A fun romp in the land of vampires, werewolves and zombies … oh my!
Dylan Dog has a long history, longer than most comics/graphic novels and his most recent iteration, from Dark Horse comics, made its way to theaters in 2011 in the form of Dylan Dog: Dead of Night. This telling of the supernatural detective is easy for those unfamiliar with the franchise to jump in and enjoy but how is it for fans of the source material? Let’s take a look at both sides.
The Story – In New Orleans the dark things in the night have to be moderated, investigated from vampire to werewolves, ghouls and all things in between and there is only one man for the job, or was. Dylan Dog is a moderator, a paranormal investigator who has been appointed to oversee the crimes of the paranormal world. The loss of his loved one has caused him to give up this line of investigation and take up normal private eye work (husbands cheating on wives) until a stolen relic puts the potential for war front and center. Dylan dives back into his old world to find out about this relic, why it’s important to both humans and vampire and he must now come to terms with a precious life lost in the past and how this impact his present situation. With the help of his newly zombified assistant Marcus, Dylan must race the clock to not only avoid a vampire/werewolf war but also the revival of a much deeper, darker, more ancient evil.
First, this is not a direct transcription to screen of Tiziano Sclavi’s Italian comic. It takes place in New Orleans, not the UK and the character of Groucho is replaced by a comedic Marcus. Some of the back-story remains, Dog losing a past loved one, but the rest should be enjoyed as a side-story to fans of the franchise, not canon. Dylan is more a super hero type of character, like the detective fighting and solving crimes vs. the brooding, darker investigator fans know. Dylan is more a Dark Knight than Detective if using Batman as a comparison (no he’s not swinging around folks). The trailers and story told to viewers is not quite what’s delivered and while the back-story does fill in gaps as the story progresses it just feels like this would be a great pilot/premier for a longer running SyFy show (like Sanctuary).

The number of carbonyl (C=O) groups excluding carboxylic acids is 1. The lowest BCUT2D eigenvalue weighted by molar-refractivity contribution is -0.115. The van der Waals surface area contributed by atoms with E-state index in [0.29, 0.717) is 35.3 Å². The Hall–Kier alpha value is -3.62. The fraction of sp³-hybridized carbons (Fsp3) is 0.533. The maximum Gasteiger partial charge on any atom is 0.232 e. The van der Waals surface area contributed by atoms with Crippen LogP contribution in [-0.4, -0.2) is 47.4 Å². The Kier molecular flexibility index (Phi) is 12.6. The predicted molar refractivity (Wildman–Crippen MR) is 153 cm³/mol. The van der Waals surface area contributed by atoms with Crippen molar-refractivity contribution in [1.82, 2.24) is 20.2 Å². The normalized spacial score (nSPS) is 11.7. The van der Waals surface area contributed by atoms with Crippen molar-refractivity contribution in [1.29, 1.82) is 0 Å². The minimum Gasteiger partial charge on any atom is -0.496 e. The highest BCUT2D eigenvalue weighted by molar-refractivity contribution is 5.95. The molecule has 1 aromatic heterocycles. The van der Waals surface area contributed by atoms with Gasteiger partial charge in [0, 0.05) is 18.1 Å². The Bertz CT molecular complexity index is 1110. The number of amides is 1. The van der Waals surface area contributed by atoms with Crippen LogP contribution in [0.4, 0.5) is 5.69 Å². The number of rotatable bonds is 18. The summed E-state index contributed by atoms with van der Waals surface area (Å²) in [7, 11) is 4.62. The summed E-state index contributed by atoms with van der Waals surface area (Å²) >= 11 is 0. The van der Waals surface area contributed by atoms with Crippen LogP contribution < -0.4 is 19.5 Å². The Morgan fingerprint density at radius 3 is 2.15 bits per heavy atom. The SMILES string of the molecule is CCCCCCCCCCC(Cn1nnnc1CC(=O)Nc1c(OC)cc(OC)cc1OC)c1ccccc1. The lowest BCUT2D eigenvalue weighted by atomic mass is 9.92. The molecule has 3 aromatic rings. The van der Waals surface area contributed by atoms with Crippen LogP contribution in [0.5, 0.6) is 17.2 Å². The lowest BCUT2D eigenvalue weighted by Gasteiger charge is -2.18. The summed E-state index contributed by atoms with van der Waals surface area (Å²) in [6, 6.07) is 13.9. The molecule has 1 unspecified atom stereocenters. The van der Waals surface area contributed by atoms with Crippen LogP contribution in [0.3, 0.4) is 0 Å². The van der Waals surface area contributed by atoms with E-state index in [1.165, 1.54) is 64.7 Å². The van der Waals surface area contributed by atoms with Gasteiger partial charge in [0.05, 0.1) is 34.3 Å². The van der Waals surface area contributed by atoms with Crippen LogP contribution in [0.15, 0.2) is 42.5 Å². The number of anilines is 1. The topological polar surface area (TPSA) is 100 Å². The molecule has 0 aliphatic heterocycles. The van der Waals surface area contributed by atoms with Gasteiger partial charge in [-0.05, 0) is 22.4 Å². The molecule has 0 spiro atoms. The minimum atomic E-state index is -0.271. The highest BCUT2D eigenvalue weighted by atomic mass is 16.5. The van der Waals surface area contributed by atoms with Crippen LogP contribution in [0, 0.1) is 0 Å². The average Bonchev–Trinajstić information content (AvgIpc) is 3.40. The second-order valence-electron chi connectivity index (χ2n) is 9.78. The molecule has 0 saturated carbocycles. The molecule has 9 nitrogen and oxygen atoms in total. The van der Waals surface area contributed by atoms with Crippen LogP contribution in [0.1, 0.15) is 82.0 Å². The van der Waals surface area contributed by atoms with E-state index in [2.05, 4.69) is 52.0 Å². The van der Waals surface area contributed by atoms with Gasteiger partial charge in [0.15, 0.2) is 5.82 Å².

The Acting – Brandon Routh (he is Superman folks) does a splendid job in his role as Dylan as he’s weighed down by past atrocities and losses but his reasoning for getting back into the detective business is a big … blah. Routh is not the Dylan Dog diehard fans of the comic may expect but he delivers Dylan as an almost emotionless detective. Anita Briem overacts at times and her role towards the end of the film is a bit ‘really’ but someone needed to be the love interest right? As for the rest of the cast, Sam Huntington as Marcus delivers over the top humor due to his … change and he is by far one of the most enjoyable aspects of Dylan Dog. Taye Diggs as Vargas, head vampire, feels likes Blades younger brother and his ambitions are well delivered even if the formula of young vampire vs. old regime vampire is a bit played out. Dylan Dog was not created to wins anyone an Academy Award but these actors do a solid overall job of bringing this would to life and making it enjoyable for viewers.
The Action – With such a sweet mixture of baddies the action never quite builds to the levels viewers would hope or expect. The pace moves along at a mid-level, not too fast, not too slow but it feels just a bit off, again knowing the source material and where the action could have gone. Even the final scene leaves the viewer wanting more, not more story but more in the sequence.
Miscellaneous – While Routh may not be game for doing a cable show, the possibility of Dylan Dog as a SyFy or other cable show is there. With tons of back-story, from the Italian comic, and the cheaper production cost associated with monster and paranormal based shows, this would be a great, an outstanding actually, show that would hook goth and monster fans from here to the UK and beyond (just set the show in the UK with a more original Dylan).
Overall Dylan Dog: Dead of Night is an enjoyable movie for non-fans of the franchise with decent action that never quite hits the pace it should. For fans of Dylan Dog, the offering is a bit off since there are departures from the source material that were made to fit the American audience (like Keanu Reeves as Constantine). A great rental for horror, paranormal, monster and SyFy produced movies but beyond that only the most die-hard comic fans should buy.